But for all the personal and even soccer growth for the players based in Sweden, there still is the matter of the 2015 World Cup. It's hard to argue that playing with or against players like Marta and Caroline Seger is a bad thing. It just may not be a good thing with a World Cup looming and the United States looking for as much cohesion as possible. Unlike the French league where Tobin Heath and Megan Rapinoe currently play in addition to the NWSL, the Swedish schedule offers no such flexibility.
Would it be better for those players, and for their chances of making the U.S. roster, to be based at home next year?
"There's no 100 percent answer here," Sermanni said. "Yes, in a sense that it's great for the NWSL. It gives me much better and easier access to the players and it helps me see the players week in and week out. So that's a big benefit, both for the national team and for those players to be seen. There are benefits, as I pointed out before, of going overseas, as well. But when you start getting nearer to the World Cup, the opportunity to have the team together I think outweighs the fact of them being overseas."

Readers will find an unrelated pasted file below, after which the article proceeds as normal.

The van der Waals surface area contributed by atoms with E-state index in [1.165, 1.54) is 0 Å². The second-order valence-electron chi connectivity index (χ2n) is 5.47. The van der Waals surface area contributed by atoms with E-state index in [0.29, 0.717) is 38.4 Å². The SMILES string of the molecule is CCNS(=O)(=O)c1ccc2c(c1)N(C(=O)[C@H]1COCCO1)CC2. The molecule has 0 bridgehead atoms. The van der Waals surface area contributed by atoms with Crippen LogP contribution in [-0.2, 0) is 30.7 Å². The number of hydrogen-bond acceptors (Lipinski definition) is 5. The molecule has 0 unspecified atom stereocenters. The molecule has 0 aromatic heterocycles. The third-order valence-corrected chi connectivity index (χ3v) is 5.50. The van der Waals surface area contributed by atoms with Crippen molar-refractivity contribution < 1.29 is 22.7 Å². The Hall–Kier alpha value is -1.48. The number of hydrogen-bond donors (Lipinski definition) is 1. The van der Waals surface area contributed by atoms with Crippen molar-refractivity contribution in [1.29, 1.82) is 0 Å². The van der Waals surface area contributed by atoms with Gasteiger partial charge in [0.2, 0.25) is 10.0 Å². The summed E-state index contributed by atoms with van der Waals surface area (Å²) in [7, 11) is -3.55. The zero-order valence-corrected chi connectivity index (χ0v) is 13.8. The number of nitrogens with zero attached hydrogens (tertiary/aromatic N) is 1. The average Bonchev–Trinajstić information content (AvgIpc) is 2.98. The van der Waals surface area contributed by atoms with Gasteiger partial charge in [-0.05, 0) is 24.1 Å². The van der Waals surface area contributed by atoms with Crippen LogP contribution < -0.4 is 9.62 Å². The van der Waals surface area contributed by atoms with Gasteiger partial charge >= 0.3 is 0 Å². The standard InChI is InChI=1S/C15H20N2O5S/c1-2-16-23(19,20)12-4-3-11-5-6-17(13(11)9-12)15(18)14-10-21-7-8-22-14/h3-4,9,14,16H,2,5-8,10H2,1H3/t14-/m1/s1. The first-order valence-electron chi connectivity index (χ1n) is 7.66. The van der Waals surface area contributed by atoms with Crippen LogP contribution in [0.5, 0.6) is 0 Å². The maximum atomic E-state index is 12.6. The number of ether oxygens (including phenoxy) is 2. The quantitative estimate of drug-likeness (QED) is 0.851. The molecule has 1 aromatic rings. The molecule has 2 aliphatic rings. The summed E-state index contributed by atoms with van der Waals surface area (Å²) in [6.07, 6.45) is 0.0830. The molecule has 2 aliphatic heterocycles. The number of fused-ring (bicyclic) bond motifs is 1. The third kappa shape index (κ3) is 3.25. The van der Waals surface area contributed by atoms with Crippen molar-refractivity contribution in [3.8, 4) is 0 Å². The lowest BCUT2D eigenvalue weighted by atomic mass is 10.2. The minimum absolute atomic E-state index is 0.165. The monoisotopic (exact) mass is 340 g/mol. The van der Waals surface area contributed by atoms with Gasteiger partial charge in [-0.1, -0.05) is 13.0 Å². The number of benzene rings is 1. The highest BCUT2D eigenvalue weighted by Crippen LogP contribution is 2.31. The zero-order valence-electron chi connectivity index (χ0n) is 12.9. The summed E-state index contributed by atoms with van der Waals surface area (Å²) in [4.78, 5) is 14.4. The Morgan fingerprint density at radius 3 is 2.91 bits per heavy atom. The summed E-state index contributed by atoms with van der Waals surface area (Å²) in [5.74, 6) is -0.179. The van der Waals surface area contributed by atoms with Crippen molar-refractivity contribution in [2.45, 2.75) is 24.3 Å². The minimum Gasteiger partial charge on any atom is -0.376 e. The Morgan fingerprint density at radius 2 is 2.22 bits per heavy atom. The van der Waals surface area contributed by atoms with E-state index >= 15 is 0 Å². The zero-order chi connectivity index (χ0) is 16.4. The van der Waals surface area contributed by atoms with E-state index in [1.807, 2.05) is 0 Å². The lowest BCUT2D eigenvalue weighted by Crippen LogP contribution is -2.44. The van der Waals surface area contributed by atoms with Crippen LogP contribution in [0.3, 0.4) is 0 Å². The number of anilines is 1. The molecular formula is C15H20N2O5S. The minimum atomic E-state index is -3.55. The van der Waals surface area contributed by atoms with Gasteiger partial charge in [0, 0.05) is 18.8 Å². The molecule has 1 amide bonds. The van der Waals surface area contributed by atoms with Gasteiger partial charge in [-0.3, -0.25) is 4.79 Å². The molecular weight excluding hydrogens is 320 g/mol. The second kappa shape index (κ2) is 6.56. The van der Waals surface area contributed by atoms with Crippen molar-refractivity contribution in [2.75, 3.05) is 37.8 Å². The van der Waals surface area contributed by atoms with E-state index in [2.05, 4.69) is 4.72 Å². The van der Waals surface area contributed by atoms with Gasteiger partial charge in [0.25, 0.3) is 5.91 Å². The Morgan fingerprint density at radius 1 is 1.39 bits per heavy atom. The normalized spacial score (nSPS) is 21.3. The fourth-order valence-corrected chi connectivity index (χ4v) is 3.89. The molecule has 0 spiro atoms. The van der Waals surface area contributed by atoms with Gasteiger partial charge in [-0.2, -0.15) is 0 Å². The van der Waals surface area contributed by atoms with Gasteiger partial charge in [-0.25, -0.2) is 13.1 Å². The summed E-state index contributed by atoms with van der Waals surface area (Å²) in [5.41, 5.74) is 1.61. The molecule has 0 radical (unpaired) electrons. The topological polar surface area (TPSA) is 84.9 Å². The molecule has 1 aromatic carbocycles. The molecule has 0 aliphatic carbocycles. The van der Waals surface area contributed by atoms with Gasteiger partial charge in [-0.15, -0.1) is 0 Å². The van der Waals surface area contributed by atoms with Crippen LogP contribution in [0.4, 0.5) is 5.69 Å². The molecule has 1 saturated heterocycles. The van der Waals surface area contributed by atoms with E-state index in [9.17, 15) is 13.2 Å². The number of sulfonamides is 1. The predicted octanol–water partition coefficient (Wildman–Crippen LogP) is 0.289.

To that end, Press on Tuesday reiterated an inclination to play some NWSL role next season once her current Champions League commitment to Tyresö is complete. For others, it will continue to be a choice with drawbacks and benefits to both sides.
Sweden is a good place to be a young professional soccer player. Even if those 23-hour commutes through Newark can be rough.